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The historical development of the doctrine of creation is reviewed and this forms the basis for a more detailed investigation of particularly influential modern constructions of the doctrine. The implications of these differing approaches are explored within a wider theological context, with particular attention being played to the concepts of divine agency and the manner of God’s action in creation. This leads to an examination of differing approaches to the engagement between modern science and the Christian doctrine of creation. The implications of the doctrine of creation are explored in relation to contemporary ethical issues relating to the environment.

Normally Luke, Acts or 1 Corinthians will be studied.  Introductory questions such as sources, genre, readers and theme(s) are discussed.  The emphasis of the unit is on matters of historical and theological interest and difficulty.  Comparison is made with related texts inside and outside the canon of the NT.  The unit deals with the original purpose(s) of the book and its relevance for today.  Throughout the unit the Greek text is used and relevant passages are translated and analysed.  Class tests may be used in preparation for the exam.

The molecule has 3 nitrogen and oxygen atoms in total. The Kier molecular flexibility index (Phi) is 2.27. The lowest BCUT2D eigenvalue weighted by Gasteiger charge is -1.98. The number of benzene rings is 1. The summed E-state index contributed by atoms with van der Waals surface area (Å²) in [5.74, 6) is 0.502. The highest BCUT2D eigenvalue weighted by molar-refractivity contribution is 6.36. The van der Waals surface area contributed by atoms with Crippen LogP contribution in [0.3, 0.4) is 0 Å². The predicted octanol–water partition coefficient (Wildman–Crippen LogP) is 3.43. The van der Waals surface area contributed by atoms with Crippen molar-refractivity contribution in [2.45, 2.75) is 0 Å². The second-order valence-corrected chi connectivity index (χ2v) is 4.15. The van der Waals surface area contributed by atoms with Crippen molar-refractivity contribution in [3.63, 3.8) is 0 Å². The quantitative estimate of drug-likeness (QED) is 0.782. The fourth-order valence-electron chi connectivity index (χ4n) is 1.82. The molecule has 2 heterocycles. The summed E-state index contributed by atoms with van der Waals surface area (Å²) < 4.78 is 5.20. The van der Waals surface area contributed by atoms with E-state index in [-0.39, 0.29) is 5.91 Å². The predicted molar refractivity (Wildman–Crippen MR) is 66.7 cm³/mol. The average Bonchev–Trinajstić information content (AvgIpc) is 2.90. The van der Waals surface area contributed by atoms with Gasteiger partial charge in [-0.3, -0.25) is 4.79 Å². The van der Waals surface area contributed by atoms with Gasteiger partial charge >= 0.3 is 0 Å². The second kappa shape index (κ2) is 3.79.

This unit provides a critical examination of various approaches to the theological task. It also explores the potential of an integrated approach to the process of doing theology, which gives due weight to Scripture, tradition and culture. Key themes, such as soteriology, Christology and the doctrine of the Trinity, will be outlined and critically explored. These central themes will help to demonstrate the relevance of theologys critical and constructive tasks. This focus upon specific doctrinal loci will further demonstrate the value of drawing upon the resources of Scripture, tradition and culture. The unit provides foundations for thinking theologically and critically, and enables students to deepen their appreciation of mainstream Christian belief.